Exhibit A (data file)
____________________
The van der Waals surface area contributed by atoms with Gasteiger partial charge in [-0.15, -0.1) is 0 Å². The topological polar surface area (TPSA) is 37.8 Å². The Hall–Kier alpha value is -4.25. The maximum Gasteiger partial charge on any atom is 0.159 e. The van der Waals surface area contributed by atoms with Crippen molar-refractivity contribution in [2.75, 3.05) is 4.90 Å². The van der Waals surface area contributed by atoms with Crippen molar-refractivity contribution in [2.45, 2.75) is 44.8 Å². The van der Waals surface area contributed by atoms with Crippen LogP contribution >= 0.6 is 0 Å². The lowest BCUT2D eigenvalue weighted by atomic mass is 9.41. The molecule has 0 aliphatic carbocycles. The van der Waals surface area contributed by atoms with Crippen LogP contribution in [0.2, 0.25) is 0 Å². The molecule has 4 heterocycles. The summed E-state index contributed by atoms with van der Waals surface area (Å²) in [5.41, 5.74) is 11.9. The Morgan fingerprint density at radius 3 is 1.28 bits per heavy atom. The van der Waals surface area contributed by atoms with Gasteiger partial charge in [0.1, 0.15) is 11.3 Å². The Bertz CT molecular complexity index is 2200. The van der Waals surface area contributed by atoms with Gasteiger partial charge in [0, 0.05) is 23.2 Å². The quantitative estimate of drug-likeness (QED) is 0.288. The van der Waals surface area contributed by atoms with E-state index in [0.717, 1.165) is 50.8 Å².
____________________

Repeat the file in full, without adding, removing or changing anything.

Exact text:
The van der Waals surface area contributed by atoms with Gasteiger partial charge in [-0.15, -0.1) is 0 Å². The topological polar surface area (TPSA) is 37.8 Å². The Hall–Kier alpha value is -4.25. The maximum Gasteiger partial charge on any atom is 0.159 e. The van der Waals surface area contributed by atoms with Crippen molar-refractivity contribution in [2.75, 3.05) is 4.90 Å². The van der Waals surface area contributed by atoms with Crippen molar-refractivity contribution in [2.45, 2.75) is 44.8 Å². The van der Waals surface area contributed by atoms with Crippen LogP contribution >= 0.6 is 0 Å². The lowest BCUT2D eigenvalue weighted by atomic mass is 9.41. The molecule has 0 aliphatic carbocycles. The van der Waals surface area contributed by atoms with Crippen LogP contribution in [0.2, 0.25) is 0 Å². The molecule has 4 heterocycles. The summed E-state index contributed by atoms with van der Waals surface area (Å²) in [5.41, 5.74) is 11.9. The Morgan fingerprint density at radius 3 is 1.28 bits per heavy atom. The van der Waals surface area contributed by atoms with Gasteiger partial charge in [0.1, 0.15) is 11.3 Å². The Bertz CT molecular complexity index is 2200. The van der Waals surface area contributed by atoms with Gasteiger partial charge in [0, 0.05) is 23.2 Å². The quantitative estimate of drug-likeness (QED) is 0.288. The van der Waals surface area contributed by atoms with E-state index in [0.717, 1.165) is 50.8 Å².